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    Math fonts differ from other fonts not only in their extensive coverage of math operators, symbols, and math alphanumerics, but also in the large number of glyph variants they have to support two sizes of sub/superscripts and many sizes of stretchable...
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    Directionality in Math Zones

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    In most places, mathematical text is written “left to right” (LTR). For example, in the expression x + y the plus is displayed to the right of the x and the y is displayed to the right of the plus. But in some Arabic locales, mathematical...
  • Murray Sargent: Math in Office

    Equation Numbering Prototype

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    When writing the Math in Office 2010 post back in July, I could just imagine the disappointment various people would have when they discovered no mention of equation numbering. After getting math into PowerPoint, equation numbering had been the most often...
  • Murray Sargent: Math in Office

    RichEdit Friendly Name Hyperlinks

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    This post is a companion to Automatic RichEdit Hyperlinks . As stated in that post, RichEdit has two kinds of hyperlinks, automatic hyperlinks (autoURLs) and friendly name hyperlinks. A friendly name hyperlink has a name, which is displayed, and a hidden...
  • Murray Sargent: Math in Office

    RichEdit Versions Update to 7.0

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    The original RichEdit Versions post covered RichEdit versions 1.0 through 6.0, since 6.0 was the latest version at the time. RichEdit 7.0 will ship with Office 2010, so here’s an update describing what that version adds. Most additions involve math...
  • Murray Sargent: Math in Office

    Automatic RichEdit Hyperlinks

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    RichEdit has two kinds of hyperlinks, automatic hyperlinks (autoURLs) and friendly name hyperlinks. As its name suggests, the autoURL is automatically recognized by RichEdit as a hyperlink and is displayed as a URL. A friendly name hyperlink has a name...
  • Murray Sargent: Math in Office

    Entering Matrices

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    The Office math ribbon has a few examples of matrices, but you might like to be able to enter a lot more kinds of matrices and enter them substantially faster. For this you can use the linear format (see Sec. 3.9). For example, a 2x2 matrix is entered...
  • Murray Sargent: Math in Office

    Math in Office 2010

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    Imagine typing alt+= in PowerPoint, OneNote, Excel, and, of course, Word and Outlook to enter a math zone and then type a^2+b^2=c^2<space> to see the Pythagorean theorem beautifully typeset on your screen! Or some way more complicated equation,...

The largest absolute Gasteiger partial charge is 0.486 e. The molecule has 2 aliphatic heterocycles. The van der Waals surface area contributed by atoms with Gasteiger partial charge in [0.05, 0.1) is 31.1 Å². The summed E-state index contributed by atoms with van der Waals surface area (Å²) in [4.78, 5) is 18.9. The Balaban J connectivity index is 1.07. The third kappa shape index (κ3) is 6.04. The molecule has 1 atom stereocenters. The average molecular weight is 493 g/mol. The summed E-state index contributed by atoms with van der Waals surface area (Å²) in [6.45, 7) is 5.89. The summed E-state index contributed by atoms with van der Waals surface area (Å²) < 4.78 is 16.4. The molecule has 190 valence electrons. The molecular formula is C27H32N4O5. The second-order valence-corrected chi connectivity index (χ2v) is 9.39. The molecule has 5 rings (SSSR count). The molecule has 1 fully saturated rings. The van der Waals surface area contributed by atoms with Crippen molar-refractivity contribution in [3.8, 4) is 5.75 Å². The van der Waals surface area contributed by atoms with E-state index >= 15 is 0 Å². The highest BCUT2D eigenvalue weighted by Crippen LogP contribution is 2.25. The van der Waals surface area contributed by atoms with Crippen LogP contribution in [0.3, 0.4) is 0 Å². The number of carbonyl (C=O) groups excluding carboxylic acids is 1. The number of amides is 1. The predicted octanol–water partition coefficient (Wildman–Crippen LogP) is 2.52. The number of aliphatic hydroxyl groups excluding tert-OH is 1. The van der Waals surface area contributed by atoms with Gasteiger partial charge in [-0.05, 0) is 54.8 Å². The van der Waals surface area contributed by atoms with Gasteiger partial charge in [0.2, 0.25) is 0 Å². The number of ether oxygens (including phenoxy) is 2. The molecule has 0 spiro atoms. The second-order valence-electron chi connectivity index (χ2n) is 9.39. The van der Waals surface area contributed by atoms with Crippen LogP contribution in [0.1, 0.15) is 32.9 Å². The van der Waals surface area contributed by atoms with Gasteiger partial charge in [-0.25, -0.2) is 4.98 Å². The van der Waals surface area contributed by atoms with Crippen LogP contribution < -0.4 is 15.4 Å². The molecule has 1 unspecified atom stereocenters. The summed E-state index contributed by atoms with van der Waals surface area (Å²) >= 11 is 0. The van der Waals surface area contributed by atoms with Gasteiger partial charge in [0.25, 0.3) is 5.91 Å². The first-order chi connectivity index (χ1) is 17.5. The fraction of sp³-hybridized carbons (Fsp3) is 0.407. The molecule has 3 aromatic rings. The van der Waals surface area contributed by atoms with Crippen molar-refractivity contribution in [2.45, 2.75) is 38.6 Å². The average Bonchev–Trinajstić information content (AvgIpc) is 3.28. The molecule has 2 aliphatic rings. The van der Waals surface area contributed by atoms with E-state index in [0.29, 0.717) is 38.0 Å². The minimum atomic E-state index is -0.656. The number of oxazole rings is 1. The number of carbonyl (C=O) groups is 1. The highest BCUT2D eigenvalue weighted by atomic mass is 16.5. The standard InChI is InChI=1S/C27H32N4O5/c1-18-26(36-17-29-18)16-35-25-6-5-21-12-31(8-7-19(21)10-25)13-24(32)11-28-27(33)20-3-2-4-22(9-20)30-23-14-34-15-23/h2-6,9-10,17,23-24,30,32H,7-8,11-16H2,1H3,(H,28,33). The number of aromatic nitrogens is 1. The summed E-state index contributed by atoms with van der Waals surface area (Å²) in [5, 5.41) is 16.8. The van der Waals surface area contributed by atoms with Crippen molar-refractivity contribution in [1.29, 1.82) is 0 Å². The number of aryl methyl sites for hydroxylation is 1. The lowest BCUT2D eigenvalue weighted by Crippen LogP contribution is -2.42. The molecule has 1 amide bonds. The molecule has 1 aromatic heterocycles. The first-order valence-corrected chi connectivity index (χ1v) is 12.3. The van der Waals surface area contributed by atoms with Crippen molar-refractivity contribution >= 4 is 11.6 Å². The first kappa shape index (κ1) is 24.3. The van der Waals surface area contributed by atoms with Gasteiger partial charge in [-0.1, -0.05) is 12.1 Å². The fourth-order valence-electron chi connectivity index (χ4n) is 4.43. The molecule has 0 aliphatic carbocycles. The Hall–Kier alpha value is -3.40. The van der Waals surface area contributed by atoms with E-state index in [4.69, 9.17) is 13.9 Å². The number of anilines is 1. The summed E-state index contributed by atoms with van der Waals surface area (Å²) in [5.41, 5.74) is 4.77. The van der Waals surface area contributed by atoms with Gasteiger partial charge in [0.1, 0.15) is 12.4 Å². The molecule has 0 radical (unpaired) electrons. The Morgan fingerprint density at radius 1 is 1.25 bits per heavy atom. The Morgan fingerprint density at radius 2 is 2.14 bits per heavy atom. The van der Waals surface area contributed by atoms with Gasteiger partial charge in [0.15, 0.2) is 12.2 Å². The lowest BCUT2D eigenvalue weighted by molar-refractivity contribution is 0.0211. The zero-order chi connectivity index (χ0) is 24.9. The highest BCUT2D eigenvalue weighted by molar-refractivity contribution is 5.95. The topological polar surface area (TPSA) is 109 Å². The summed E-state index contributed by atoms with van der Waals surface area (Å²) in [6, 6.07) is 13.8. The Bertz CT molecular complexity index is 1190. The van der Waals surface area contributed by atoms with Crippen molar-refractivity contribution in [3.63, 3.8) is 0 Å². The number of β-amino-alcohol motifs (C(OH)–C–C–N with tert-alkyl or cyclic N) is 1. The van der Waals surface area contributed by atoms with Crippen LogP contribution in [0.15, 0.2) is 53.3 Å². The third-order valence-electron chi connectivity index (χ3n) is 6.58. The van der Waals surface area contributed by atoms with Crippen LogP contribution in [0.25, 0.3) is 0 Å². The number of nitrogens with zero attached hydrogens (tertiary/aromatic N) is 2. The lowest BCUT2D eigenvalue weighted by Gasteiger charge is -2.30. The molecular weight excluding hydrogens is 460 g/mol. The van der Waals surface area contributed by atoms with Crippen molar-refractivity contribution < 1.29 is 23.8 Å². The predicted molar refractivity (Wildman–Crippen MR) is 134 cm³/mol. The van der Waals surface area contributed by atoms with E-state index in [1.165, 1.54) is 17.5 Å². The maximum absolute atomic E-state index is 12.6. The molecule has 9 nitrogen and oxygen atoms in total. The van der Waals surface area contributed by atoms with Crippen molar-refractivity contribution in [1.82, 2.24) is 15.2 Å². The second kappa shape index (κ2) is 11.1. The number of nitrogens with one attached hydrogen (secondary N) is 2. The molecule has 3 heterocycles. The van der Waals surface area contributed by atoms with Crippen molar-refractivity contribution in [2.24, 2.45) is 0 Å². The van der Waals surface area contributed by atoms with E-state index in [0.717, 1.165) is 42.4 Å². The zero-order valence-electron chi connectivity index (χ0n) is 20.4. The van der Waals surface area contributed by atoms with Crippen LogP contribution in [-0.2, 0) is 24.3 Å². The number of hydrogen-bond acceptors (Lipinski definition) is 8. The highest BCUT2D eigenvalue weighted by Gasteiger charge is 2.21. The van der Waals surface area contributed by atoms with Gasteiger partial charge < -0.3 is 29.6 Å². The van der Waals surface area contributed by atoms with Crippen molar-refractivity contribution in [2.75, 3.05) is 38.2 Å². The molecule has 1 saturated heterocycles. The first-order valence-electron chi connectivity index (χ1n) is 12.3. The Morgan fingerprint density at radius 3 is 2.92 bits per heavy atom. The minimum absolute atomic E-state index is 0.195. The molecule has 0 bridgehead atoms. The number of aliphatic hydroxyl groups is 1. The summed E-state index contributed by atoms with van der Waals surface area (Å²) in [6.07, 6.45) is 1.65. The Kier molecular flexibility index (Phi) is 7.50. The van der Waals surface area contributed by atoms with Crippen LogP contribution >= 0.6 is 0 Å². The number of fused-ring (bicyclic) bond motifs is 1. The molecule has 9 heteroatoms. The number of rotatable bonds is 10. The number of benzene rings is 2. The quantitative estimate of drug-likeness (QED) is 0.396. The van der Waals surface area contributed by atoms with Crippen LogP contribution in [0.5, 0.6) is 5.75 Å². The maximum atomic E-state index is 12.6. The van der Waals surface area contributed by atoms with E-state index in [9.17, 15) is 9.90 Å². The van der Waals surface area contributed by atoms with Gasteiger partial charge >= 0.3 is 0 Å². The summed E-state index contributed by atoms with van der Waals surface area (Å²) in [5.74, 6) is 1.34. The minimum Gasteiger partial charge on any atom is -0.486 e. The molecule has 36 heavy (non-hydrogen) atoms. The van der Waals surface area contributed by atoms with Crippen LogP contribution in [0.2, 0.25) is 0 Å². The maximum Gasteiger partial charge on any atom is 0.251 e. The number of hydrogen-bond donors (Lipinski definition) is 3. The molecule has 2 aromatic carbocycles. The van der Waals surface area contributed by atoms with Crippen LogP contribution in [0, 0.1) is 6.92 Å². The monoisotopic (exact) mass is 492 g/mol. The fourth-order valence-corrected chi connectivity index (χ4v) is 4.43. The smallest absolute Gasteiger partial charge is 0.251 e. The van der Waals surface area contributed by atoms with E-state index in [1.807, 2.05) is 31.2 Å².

• Murray Sargent: Math in Office

    WordPad Numbering Limit

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    In Windows 7, WordPad has undergone many improvements even though it uses RichEdit 4.1+ for editing and display. Time and time again, the excellent Hyderabad team responsible for enhancing the Windows 7 WordPad requested very reasonable extensions to...
  • Murray Sargent: Math in Office

    Entering Math via the Linear Format

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    The previous blog post is on the cool math handwriting recognition shipped with Windows 7. The post includes a description of a race I had entering equations using the linear format with formula autobuildup against a member of the math handwriting recognition...
  • Murray Sargent: Math in Office

    Math Handwriting Recognition

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    Starting with Windows 7, Windows includes a cool applet called the Math Input Panel . This applet lets you enter mathematical text using a pen or a mouse. It recognizes what you enter and displays the result using a special private version of RichEdit...
  • Murray Sargent: Math in Office

    Empty Math Zone Place Holders

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    You type Alt+= or click the Insert ribbon Equation button, and presto! You’ve inserted an empty math zone place holder that states “Type equation here.” in the language you’re using. Then you type a^2+b^2<space> and you see a 2 + b 2 , except in...
  • Murray Sargent: Math in Office

    Restricted Math Zone Character Formatting

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    A number of character formatting properties are treated differently in a math zone than they are in ordinary text. These include underline, strikeout, math font face and size, subscript and superscript. This post discusses how these properties differ...